Rotan’s history comes alive with tales of pirates. As many as 5,000 pirates and buccaneers used the islands as a base for attacking Spanish galleons laden with precious metals, woods, and other new world bounty. Our first stop is on Roatan. Then it's on to Utila, where we stay at the Deep Blue Resort and dive the reefs and search for Whale sharks. Utila is a back packer’s paradise, more rustic and remote.

Steffan Schulz of Strange Media
Strange Media website

Steffan is an independent filmmaker living in Northern California. He spent the last five years of his life traveling the world dedicated to a tv series that attempted to show marine environments, their inhabitants and the importance of that ecosytem to our planet. Steffan fell in love with the ocean, being underwater with animals in their environment. He says "Swimming with whales, dolphins, orcas and dozens of species of sharks was a humbling experience for me."

Steffan came to Deep Blue Resort and his film including footage of the Whale Sharks should be available in 2010

David Ulloa of Under Sea Expeditionary Video ,

President and owner of Valeo Films Inc., an independent film and video production company.   As a technical diver and underwater expedition cameraman, Mr. Ulloa’s passion for his work and his continued outstanding performance as an Underwater Camera Operator, AD, UPM, Line Producer, Writer, Director and Producer have earned him the respect of his colleagues as well as the industry at large.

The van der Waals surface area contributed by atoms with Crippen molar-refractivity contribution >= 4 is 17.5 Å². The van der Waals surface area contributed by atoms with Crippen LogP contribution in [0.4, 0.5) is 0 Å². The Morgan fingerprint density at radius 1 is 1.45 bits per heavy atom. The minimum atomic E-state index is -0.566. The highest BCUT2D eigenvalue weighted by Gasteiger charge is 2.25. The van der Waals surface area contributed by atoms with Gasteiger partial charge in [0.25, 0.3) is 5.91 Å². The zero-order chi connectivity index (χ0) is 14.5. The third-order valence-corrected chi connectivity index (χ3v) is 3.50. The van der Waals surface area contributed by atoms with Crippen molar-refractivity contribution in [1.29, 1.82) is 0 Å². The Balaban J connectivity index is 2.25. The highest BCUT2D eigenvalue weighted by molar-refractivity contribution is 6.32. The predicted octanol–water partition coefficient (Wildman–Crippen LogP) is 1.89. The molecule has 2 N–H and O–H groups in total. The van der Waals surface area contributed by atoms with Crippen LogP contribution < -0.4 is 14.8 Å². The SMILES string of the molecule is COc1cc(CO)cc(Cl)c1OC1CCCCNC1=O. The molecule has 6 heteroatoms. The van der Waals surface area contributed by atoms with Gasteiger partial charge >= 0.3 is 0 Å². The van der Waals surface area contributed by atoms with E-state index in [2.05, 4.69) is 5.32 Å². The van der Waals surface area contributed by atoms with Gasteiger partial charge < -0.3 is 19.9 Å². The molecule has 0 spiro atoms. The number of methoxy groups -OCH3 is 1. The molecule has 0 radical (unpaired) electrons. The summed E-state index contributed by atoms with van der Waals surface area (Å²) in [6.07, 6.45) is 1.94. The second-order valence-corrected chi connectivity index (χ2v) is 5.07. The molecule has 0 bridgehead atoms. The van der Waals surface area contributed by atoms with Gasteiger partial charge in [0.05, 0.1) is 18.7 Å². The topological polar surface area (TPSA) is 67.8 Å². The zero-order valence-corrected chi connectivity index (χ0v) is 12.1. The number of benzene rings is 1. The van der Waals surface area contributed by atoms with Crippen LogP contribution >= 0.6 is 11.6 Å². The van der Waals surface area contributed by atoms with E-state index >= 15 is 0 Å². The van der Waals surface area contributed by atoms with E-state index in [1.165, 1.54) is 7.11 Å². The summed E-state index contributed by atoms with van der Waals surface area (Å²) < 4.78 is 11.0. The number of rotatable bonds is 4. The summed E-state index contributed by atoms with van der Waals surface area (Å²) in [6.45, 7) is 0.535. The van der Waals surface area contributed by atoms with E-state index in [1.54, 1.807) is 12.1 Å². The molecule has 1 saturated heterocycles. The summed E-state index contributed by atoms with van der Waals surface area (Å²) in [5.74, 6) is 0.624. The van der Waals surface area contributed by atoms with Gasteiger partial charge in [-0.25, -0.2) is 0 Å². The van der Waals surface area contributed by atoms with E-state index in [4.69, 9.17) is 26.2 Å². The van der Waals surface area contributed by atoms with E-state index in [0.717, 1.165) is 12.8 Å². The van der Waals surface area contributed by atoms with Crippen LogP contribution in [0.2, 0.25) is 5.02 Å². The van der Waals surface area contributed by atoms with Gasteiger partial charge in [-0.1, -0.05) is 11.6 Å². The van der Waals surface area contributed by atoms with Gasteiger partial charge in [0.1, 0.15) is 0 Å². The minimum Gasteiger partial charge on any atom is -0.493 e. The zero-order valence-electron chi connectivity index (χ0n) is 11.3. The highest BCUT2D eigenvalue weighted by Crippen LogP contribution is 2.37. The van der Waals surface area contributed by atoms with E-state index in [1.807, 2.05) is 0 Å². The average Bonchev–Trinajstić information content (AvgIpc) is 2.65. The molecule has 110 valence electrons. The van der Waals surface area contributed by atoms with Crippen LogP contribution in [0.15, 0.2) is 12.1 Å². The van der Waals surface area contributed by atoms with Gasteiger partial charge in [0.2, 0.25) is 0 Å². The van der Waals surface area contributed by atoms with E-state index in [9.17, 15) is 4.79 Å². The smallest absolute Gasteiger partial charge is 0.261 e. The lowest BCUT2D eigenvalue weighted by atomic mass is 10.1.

In 2006, Mr. Ulloa launched Undersea Expeditionary Video Services, the underwater division of Valeo Films. UEV was quickly recognized as an innovative leader among underwater video production companies.    Prior to founding Valeo Films, Mr. Ulloa headed the video operations of San Antonio-based Southwest VideoGrafX, a desktop video graphics firm known for breaking new ground in business communication with its corporate video memos.

After college, Mr. Ulloa worked as a highly-rated US Navy Submarine Nuclear Power Plant Machinist.   Assigned to the engineering department aboard the ballistic missile submarine USSBN George Washington Carver, he was part of the team responsible for operation and maintenance of the submarine’s nuclear power plant propulsion systems.